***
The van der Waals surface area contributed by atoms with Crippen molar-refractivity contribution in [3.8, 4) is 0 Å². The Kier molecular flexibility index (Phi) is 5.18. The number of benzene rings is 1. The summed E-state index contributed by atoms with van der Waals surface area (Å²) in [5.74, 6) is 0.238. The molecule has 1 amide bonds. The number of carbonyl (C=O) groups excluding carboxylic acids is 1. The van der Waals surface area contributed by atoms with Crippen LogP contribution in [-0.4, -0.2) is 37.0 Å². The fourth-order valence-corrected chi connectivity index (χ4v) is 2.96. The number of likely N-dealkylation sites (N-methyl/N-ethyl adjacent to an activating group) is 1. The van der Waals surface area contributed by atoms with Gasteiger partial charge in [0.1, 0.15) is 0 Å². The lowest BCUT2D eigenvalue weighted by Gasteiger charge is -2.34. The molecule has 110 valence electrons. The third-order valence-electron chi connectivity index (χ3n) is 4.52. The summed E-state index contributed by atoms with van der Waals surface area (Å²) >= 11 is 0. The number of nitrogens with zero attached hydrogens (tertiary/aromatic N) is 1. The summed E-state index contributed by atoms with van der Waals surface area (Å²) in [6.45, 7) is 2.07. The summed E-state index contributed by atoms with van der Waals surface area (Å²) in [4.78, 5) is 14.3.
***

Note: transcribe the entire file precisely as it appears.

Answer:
The van der Waals surface area contributed by atoms with Crippen molar-refractivity contribution in [3.8, 4) is 0 Å². The Kier molecular flexibility index (Phi) is 5.18. The number of benzene rings is 1. The summed E-state index contributed by atoms with van der Waals surface area (Å²) in [5.74, 6) is 0.238. The molecule has 1 amide bonds. The number of carbonyl (C=O) groups excluding carboxylic acids is 1. The van der Waals surface area contributed by atoms with Crippen LogP contribution in [-0.4, -0.2) is 37.0 Å². The fourth-order valence-corrected chi connectivity index (χ4v) is 2.96. The number of likely N-dealkylation sites (N-methyl/N-ethyl adjacent to an activating group) is 1. The van der Waals surface area contributed by atoms with Gasteiger partial charge in [0.1, 0.15) is 0 Å². The lowest BCUT2D eigenvalue weighted by Gasteiger charge is -2.34. The molecule has 110 valence electrons. The third-order valence-electron chi connectivity index (χ3n) is 4.52. The summed E-state index contributed by atoms with van der Waals surface area (Å²) >= 11 is 0. The number of nitrogens with zero attached hydrogens (tertiary/aromatic N) is 1. The summed E-state index contributed by atoms with van der Waals surface area (Å²) in [6.45, 7) is 2.07. The summed E-state index contributed by atoms with van der Waals surface area (Å²) in [4.78, 5) is 14.3.